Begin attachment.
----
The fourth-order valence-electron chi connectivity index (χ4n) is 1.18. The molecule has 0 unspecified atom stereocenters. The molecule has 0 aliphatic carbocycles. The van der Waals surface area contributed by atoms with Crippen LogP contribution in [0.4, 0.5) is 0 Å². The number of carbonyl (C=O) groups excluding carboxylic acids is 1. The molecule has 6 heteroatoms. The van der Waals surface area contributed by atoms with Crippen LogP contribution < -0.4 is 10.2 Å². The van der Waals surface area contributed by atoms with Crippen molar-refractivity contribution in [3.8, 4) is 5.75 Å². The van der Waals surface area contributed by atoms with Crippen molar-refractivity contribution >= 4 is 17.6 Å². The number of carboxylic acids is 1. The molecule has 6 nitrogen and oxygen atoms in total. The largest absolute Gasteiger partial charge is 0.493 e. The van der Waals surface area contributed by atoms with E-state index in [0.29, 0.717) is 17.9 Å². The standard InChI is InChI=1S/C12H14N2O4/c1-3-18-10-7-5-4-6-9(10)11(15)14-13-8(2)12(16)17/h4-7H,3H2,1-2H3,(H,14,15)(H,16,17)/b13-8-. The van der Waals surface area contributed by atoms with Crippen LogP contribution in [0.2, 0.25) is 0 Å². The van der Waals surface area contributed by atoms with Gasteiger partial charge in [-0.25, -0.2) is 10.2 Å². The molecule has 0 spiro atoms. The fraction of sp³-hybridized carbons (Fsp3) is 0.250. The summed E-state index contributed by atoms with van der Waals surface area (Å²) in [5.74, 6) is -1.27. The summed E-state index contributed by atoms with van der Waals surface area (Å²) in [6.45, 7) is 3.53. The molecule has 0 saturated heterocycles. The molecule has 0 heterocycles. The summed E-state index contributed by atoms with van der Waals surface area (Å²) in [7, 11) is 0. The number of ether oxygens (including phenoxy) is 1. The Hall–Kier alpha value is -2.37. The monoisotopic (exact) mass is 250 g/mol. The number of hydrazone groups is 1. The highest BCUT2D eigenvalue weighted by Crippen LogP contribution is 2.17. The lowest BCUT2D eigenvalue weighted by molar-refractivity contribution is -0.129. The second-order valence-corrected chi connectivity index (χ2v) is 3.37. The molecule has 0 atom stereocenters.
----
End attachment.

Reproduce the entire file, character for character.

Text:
The fourth-order valence-electron chi connectivity index (χ4n) is 1.18. The molecule has 0 unspecified atom stereocenters. The molecule has 0 aliphatic carbocycles. The van der Waals surface area contributed by atoms with Crippen LogP contribution in [0.4, 0.5) is 0 Å². The number of carbonyl (C=O) groups excluding carboxylic acids is 1. The molecule has 6 heteroatoms. The van der Waals surface area contributed by atoms with Crippen LogP contribution < -0.4 is 10.2 Å². The van der Waals surface area contributed by atoms with Crippen molar-refractivity contribution in [3.8, 4) is 5.75 Å². The van der Waals surface area contributed by atoms with Crippen molar-refractivity contribution >= 4 is 17.6 Å². The number of carboxylic acids is 1. The molecule has 6 nitrogen and oxygen atoms in total. The largest absolute Gasteiger partial charge is 0.493 e. The van der Waals surface area contributed by atoms with E-state index in [0.29, 0.717) is 17.9 Å². The standard InChI is InChI=1S/C12H14N2O4/c1-3-18-10-7-5-4-6-9(10)11(15)14-13-8(2)12(16)17/h4-7H,3H2,1-2H3,(H,14,15)(H,16,17)/b13-8-. The van der Waals surface area contributed by atoms with Crippen LogP contribution in [0.2, 0.25) is 0 Å². The van der Waals surface area contributed by atoms with Gasteiger partial charge in [-0.25, -0.2) is 10.2 Å². The molecule has 0 spiro atoms. The fraction of sp³-hybridized carbons (Fsp3) is 0.250. The summed E-state index contributed by atoms with van der Waals surface area (Å²) in [5.74, 6) is -1.27. The summed E-state index contributed by atoms with van der Waals surface area (Å²) in [6.45, 7) is 3.53. The molecule has 0 saturated heterocycles. The molecule has 0 heterocycles. The summed E-state index contributed by atoms with van der Waals surface area (Å²) in [7, 11) is 0. The number of ether oxygens (including phenoxy) is 1. The Hall–Kier alpha value is -2.37. The monoisotopic (exact) mass is 250 g/mol. The number of hydrazone groups is 1. The highest BCUT2D eigenvalue weighted by Crippen LogP contribution is 2.17. The lowest BCUT2D eigenvalue weighted by molar-refractivity contribution is -0.129. The second-order valence-corrected chi connectivity index (χ2v) is 3.37. The molecule has 0 atom stereocenters.